The Quad is called as a "quad + fall"... and a quad can be repeated 2X in a Long program. There would be a GOE -3 for the technical execution of the element + -1 point from the total.

    In the CPC system we must allow opportunity to push the sport to a higher level of performance and not simply promote beautiful skating, otherwise the sport may come to a halt in its development.
    It seems you are expessing more air turns as a means of pushing the sport to a higher level, yet you more than likely agree to eliminate the multiple air turns of the Walley or the multiple air turns of inside axels.

    Your observation does push the sport to a higher level but so does adding one or two more barrels for barrel jumping. JMO.

    Joe

  6. #6
    Custom Title Joesitz's Avatar
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    Quote Originally Posted by Mathman
    That -1 for overrotation is the only part that I am still confused about.

    The judge sees a quad. He is just about to enter his GOE mark for the quad. Is it -1 / -2 for a slight underrotation, or do other (positive) factors mitigate the penalty, in the judge's opinion?

    Then the tech specialist hollars out "TRIPLE TOE!" Does the judge then take back his mark and say, oops, I thought it was an underrotated quad, but now I will mark it as an overrotatied triple?

    Or does the judge mark what he sees and leave it up to the computer to sort it all out?
    Good questions. And there is no answer. What did the skater do? He underrotated a jump which then became an overrotated jump. It seems to me he did neither a quad nor a triple. Ah yes, the attempt was there. hmmmm.but the attempt was for the quad not for the triple.

    Joe

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    I disagree with the penalty for over rotation. Not by itself. If you do a triple toe and over rotate it, that's bad technique (I would assume) and so you should be penalized. However, if you under rotate a quad toe, that's what it is. It's not an over rotated anything, it's an under rotated quad toe. So if the ISU wants to call that as a triple toe, that's fine. But it is a 5 point penalty already. Why on earth would you take more points off on top of it? This makes the penalty for under rotating an otherwise clean jump 6+ points whereas the penalty for a fall is only 4 points. That seems counterintuitive to me.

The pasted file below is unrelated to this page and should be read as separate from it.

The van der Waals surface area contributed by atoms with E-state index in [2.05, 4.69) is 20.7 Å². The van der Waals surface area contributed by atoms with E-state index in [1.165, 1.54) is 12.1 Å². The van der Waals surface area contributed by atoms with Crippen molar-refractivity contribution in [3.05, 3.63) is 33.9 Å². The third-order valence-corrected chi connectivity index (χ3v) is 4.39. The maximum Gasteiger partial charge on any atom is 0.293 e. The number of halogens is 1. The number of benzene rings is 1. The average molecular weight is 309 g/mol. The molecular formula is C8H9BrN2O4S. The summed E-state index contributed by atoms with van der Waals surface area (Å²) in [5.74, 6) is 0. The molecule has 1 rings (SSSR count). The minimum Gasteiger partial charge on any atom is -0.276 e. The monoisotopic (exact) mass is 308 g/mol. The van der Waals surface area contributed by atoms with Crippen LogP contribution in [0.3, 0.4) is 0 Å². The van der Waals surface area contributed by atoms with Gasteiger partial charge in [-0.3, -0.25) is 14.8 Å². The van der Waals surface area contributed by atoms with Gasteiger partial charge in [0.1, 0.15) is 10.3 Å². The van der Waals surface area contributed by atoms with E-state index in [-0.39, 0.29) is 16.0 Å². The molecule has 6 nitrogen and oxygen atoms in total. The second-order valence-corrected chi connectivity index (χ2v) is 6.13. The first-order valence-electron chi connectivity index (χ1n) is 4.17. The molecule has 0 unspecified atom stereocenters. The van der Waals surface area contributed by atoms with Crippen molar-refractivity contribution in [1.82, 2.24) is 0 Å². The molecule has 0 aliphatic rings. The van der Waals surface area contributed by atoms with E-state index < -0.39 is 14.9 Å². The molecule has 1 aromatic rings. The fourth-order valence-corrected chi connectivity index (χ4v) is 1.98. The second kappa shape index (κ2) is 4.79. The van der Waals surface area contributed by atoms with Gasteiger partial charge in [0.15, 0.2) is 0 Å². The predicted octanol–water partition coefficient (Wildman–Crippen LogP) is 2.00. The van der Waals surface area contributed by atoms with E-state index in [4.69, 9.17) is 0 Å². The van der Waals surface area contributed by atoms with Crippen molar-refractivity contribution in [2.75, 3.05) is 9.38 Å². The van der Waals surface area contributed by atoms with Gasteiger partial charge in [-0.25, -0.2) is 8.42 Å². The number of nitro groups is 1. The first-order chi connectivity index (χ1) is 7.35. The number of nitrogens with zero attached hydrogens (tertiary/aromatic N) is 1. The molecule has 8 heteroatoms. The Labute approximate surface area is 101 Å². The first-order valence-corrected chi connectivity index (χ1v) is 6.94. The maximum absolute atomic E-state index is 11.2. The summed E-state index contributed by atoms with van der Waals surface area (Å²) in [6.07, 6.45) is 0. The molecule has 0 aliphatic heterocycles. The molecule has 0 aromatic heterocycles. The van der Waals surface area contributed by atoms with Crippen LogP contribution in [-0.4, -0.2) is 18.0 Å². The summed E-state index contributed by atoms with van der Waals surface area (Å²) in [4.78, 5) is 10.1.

8. #8
    ~ Figure Skating Is My Passion ~ Ladskater's Avatar
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    Quote Originally Posted by Joesitz
    While thinking of Miki's quad I got to think more about the judging of everyone's quad.

    example: A skater attempts a quad and he falls on the quad. a) The Tech Spec calls the jump as having 4 air turns before the fall or b) he calls the jump incomplete 4 air tuns before the fall.

    His score for a) is 9 less 1 one for penalty but how does the GoEs fit in? or do they?

    His score for b) is 4 (downgraded) and then -1 for overrotation and then -1 penalty. for the fall.

    How powerful the Tech Spec is!

    It seems to me that the risk of making 4 air turns is just about worth taking. However, for me, in the esthetic sense, it looks more like sloppy skating being rewarded. Agree?

    Joe

    Interesting observation. However, that is how it has always been in figure skating. At one time it was the triple axle. Any skater who made the attempt and did not land it perfectly got higher marks. It is always about some risk taking. That is what adds to the drama on the ice.